Food giant Mondelez, which owns popular brands such as Marabou, O’boy and Daim, has fallen out of favor with the Ukrainian authorities. By not actively boycotting Russia, the Zelenskyi regime argues that Mondelez is also financing Russia’s war, and therefore chooses to blacklist the chocolate manufacturer.
“This company’s three factories continue to operate in Russia, and contributed $61 million in taxes to the terrorist state’s budget in 2022, allowing it to continue to wage war”, Ukraine’s Ministry of Defense thunders on Twitter.
The Mondelez International factory in Trostyanets after russian occupation.
But at the same time, this company's three factories continue to operate in russia, and contributed $61 million in taxes to the terrorist state's budget in 2022, allowing it to continue to wage war. pic.twitter.com/GSsqG2zX5Y
— Defense of Ukraine (@DefenceU) May 26, 2023
As always, Swedish “experts” quickly adopted the rhetoric of the Ukrainian government. Torbjörn Becker of the Stockholm School of Economics claims that “there are probably many Swedish consumers who feel that they cannot buy Marabou on Friday night now”.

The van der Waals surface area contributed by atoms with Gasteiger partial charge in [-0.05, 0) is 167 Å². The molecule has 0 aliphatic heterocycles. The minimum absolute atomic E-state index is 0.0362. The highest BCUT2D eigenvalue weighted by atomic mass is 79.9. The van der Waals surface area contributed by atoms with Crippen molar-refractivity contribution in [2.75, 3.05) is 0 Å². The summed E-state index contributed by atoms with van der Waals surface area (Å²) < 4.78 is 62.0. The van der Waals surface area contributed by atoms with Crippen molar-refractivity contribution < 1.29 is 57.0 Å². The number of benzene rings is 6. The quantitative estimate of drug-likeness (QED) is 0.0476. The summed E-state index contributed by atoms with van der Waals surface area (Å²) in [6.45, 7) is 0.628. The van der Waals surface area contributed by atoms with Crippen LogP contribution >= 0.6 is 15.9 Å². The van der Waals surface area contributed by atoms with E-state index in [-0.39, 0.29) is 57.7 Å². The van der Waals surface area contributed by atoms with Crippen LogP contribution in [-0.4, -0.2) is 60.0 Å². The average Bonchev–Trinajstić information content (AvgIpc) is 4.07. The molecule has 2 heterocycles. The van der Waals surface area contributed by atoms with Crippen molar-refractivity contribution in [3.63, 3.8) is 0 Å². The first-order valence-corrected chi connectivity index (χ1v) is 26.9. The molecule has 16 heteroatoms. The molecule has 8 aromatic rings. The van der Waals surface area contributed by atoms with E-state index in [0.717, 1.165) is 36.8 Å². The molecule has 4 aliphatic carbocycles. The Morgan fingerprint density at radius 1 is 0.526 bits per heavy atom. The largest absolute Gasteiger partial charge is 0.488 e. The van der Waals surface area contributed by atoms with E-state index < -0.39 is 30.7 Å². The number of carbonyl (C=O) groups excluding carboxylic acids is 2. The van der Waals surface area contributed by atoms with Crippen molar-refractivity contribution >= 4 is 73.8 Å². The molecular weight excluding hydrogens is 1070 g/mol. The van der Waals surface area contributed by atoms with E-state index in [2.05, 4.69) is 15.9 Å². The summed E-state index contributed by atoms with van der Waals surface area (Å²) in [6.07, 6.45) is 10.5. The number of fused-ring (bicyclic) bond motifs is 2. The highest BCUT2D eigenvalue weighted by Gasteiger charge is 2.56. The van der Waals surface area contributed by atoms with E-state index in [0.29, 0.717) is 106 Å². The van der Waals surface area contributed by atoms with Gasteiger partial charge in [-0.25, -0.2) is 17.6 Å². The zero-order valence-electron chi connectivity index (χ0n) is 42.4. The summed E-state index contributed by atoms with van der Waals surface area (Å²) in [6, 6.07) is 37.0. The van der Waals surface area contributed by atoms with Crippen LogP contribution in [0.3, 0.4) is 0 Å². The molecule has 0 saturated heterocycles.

Jakob Hedenskog, analyst at the Center for Eastern European Studies at the Swedish Institute of International Affairs, goes even further and writes in a text message to Swedish news agency TT that Mondelez, by being on the Russian market, contributes to Ukraine’s destruction.
“They have three factories there, and through manufacturing in Russia, they contribute taxes to the Russian treasury. Since Russia is a war economy, the money goes in one way or another to finance Russia’s warfare in Ukraine with the ultimate goal of destroying Ukraine as a state and nation.”
Mondelez itself points out that it sells chocolate and biscuits in Russia and considers that it is providing basic products for ordinary Russians – rather than the Russian military. He denies that the company is in any way contributing to the war. Last year it employed 3000 people in Russia and has no plans to boycott Russia for political reasons and leave the country in a hurry, like many other major Western companies.
It can also be noted that following the blacklisting of Mondelez by Ukraine, the establishment media has published a number of articles stating that ‘customers are now raging‘ against the company and have decided to join the boycott. Whether this is actually a popular boycott or agenda-setting journalism aimed at pressuring Mondelez to close down its operations in Russia is not immediately clear.
It is also worth mentioning that after a similar campaign of pressure and threats of boycott, liquor giant Pernod Ricard recently decided to stop exporting to Russia.